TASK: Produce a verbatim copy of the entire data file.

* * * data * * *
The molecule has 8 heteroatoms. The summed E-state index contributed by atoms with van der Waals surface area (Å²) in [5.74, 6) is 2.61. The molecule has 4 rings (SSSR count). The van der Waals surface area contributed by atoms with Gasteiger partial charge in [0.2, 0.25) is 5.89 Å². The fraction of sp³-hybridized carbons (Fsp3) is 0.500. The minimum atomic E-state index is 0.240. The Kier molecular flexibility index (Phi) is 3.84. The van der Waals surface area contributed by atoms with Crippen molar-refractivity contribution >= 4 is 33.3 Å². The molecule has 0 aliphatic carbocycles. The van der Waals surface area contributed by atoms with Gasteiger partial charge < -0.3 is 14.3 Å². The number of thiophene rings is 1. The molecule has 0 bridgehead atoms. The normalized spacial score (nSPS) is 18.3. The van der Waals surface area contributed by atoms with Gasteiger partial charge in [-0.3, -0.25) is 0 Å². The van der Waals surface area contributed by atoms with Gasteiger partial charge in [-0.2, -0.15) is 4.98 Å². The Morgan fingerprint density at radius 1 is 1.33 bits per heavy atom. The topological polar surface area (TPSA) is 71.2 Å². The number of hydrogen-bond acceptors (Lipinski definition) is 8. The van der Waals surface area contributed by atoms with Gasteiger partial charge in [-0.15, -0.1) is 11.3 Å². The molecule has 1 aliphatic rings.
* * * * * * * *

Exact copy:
The molecule has 8 heteroatoms. The summed E-state index contributed by atoms with van der Waals surface area (Å²) in [5.74, 6) is 2.61. The molecule has 4 rings (SSSR count). The van der Waals surface area contributed by atoms with Gasteiger partial charge in [0.2, 0.25) is 5.89 Å². The fraction of sp³-hybridized carbons (Fsp3) is 0.500. The minimum atomic E-state index is 0.240. The Kier molecular flexibility index (Phi) is 3.84. The van der Waals surface area contributed by atoms with Crippen molar-refractivity contribution >= 4 is 33.3 Å². The molecule has 0 aliphatic carbocycles. The van der Waals surface area contributed by atoms with Gasteiger partial charge < -0.3 is 14.3 Å². The number of thiophene rings is 1. The molecule has 0 bridgehead atoms. The normalized spacial score (nSPS) is 18.3. The van der Waals surface area contributed by atoms with Gasteiger partial charge in [-0.3, -0.25) is 0 Å². The van der Waals surface area contributed by atoms with Gasteiger partial charge in [-0.2, -0.15) is 4.98 Å². The Morgan fingerprint density at radius 1 is 1.33 bits per heavy atom. The topological polar surface area (TPSA) is 71.2 Å². The number of hydrogen-bond acceptors (Lipinski definition) is 8. The van der Waals surface area contributed by atoms with Gasteiger partial charge in [-0.15, -0.1) is 11.3 Å². The molecule has 1 aliphatic rings.